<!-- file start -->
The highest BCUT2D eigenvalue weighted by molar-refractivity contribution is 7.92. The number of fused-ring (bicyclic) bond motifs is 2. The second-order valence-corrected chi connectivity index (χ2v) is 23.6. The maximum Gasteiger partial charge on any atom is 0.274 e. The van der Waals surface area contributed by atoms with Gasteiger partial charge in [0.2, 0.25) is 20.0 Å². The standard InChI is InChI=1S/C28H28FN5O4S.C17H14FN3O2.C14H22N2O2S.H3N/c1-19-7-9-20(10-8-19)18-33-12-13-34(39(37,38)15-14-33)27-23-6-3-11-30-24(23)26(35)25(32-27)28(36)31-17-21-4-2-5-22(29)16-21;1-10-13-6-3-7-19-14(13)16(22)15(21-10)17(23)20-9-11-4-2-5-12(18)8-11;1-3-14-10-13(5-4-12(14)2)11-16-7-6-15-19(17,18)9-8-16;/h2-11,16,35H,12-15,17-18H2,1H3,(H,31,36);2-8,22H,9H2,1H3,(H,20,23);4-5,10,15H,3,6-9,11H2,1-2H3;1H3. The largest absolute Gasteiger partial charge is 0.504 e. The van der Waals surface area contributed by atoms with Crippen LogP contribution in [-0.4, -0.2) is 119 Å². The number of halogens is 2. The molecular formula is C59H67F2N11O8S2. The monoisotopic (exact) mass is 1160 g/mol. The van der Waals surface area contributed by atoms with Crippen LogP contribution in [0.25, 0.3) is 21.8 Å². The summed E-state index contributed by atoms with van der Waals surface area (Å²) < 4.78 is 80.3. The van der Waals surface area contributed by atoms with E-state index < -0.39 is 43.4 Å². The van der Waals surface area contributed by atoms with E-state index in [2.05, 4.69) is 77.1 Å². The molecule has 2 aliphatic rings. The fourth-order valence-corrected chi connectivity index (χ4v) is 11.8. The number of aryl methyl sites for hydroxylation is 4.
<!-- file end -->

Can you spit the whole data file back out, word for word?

The highest BCUT2D eigenvalue weighted by molar-refractivity contribution is 7.92. The number of fused-ring (bicyclic) bond motifs is 2. The second-order valence-corrected chi connectivity index (χ2v) is 23.6. The maximum Gasteiger partial charge on any atom is 0.274 e. The van der Waals surface area contributed by atoms with Gasteiger partial charge in [0.2, 0.25) is 20.0 Å². The standard InChI is InChI=1S/C28H28FN5O4S.C17H14FN3O2.C14H22N2O2S.H3N/c1-19-7-9-20(10-8-19)18-33-12-13-34(39(37,38)15-14-33)27-23-6-3-11-30-24(23)26(35)25(32-27)28(36)31-17-21-4-2-5-22(29)16-21;1-10-13-6-3-7-19-14(13)16(22)15(21-10)17(23)20-9-11-4-2-5-12(18)8-11;1-3-14-10-13(5-4-12(14)2)11-16-7-6-15-19(17,18)9-8-16;/h2-11,16,35H,12-15,17-18H2,1H3,(H,31,36);2-8,22H,9H2,1H3,(H,20,23);4-5,10,15H,3,6-9,11H2,1-2H3;1H3. The largest absolute Gasteiger partial charge is 0.504 e. The van der Waals surface area contributed by atoms with Crippen LogP contribution in [-0.4, -0.2) is 119 Å². The number of halogens is 2. The molecular formula is C59H67F2N11O8S2. The monoisotopic (exact) mass is 1160 g/mol. The van der Waals surface area contributed by atoms with Crippen LogP contribution in [0.25, 0.3) is 21.8 Å². The summed E-state index contributed by atoms with van der Waals surface area (Å²) < 4.78 is 80.3. The van der Waals surface area contributed by atoms with E-state index < -0.39 is 43.4 Å². The van der Waals surface area contributed by atoms with E-state index in [2.05, 4.69) is 77.1 Å². The molecule has 2 aliphatic rings. The fourth-order valence-corrected chi connectivity index (χ4v) is 11.8. The number of aryl methyl sites for hydroxylation is 4.